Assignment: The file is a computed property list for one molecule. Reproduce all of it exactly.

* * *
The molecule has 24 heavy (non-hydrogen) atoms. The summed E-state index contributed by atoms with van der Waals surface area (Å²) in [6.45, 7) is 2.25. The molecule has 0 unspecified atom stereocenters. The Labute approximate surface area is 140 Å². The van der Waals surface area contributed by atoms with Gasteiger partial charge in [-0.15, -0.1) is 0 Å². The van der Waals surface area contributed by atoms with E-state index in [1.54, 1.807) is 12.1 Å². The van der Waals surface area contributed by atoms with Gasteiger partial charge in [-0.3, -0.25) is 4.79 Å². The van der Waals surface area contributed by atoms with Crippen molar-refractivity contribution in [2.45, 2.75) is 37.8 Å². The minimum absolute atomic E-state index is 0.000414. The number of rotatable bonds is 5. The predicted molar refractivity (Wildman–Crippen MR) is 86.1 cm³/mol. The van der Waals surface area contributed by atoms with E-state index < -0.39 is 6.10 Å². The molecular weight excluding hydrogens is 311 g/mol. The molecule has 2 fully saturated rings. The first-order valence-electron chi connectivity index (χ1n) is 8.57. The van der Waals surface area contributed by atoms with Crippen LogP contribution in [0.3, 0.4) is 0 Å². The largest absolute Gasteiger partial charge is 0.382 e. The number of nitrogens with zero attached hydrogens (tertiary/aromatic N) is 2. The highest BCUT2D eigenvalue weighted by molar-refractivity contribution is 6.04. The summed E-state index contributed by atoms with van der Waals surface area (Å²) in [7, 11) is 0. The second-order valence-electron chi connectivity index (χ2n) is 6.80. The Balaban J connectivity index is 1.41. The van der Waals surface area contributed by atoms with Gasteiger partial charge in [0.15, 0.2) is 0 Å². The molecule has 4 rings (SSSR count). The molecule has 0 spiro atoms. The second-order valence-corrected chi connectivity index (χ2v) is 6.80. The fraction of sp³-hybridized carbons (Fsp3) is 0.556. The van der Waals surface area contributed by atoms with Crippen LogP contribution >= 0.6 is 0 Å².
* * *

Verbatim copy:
The molecule has 24 heavy (non-hydrogen) atoms. The summed E-state index contributed by atoms with van der Waals surface area (Å²) in [6.45, 7) is 2.25. The molecule has 0 unspecified atom stereocenters. The Labute approximate surface area is 140 Å². The van der Waals surface area contributed by atoms with Gasteiger partial charge in [-0.15, -0.1) is 0 Å². The van der Waals surface area contributed by atoms with E-state index in [1.54, 1.807) is 12.1 Å². The van der Waals surface area contributed by atoms with Gasteiger partial charge in [-0.3, -0.25) is 4.79 Å². The van der Waals surface area contributed by atoms with Crippen molar-refractivity contribution in [2.45, 2.75) is 37.8 Å². The minimum absolute atomic E-state index is 0.000414. The number of rotatable bonds is 5. The predicted molar refractivity (Wildman–Crippen MR) is 86.1 cm³/mol. The van der Waals surface area contributed by atoms with E-state index < -0.39 is 6.10 Å². The molecular weight excluding hydrogens is 311 g/mol. The molecule has 2 fully saturated rings. The first-order valence-electron chi connectivity index (χ1n) is 8.57. The van der Waals surface area contributed by atoms with Crippen LogP contribution in [0.3, 0.4) is 0 Å². The largest absolute Gasteiger partial charge is 0.382 e. The number of nitrogens with zero attached hydrogens (tertiary/aromatic N) is 2. The highest BCUT2D eigenvalue weighted by molar-refractivity contribution is 6.04. The summed E-state index contributed by atoms with van der Waals surface area (Å²) in [7, 11) is 0. The second-order valence-electron chi connectivity index (χ2n) is 6.80. The Balaban J connectivity index is 1.41. The van der Waals surface area contributed by atoms with Gasteiger partial charge in [0.15, 0.2) is 0 Å². The molecule has 4 rings (SSSR count). The molecule has 0 spiro atoms. The second-order valence-corrected chi connectivity index (χ2v) is 6.80. The fraction of sp³-hybridized carbons (Fsp3) is 0.556. The van der Waals surface area contributed by atoms with Crippen LogP contribution >= 0.6 is 0 Å².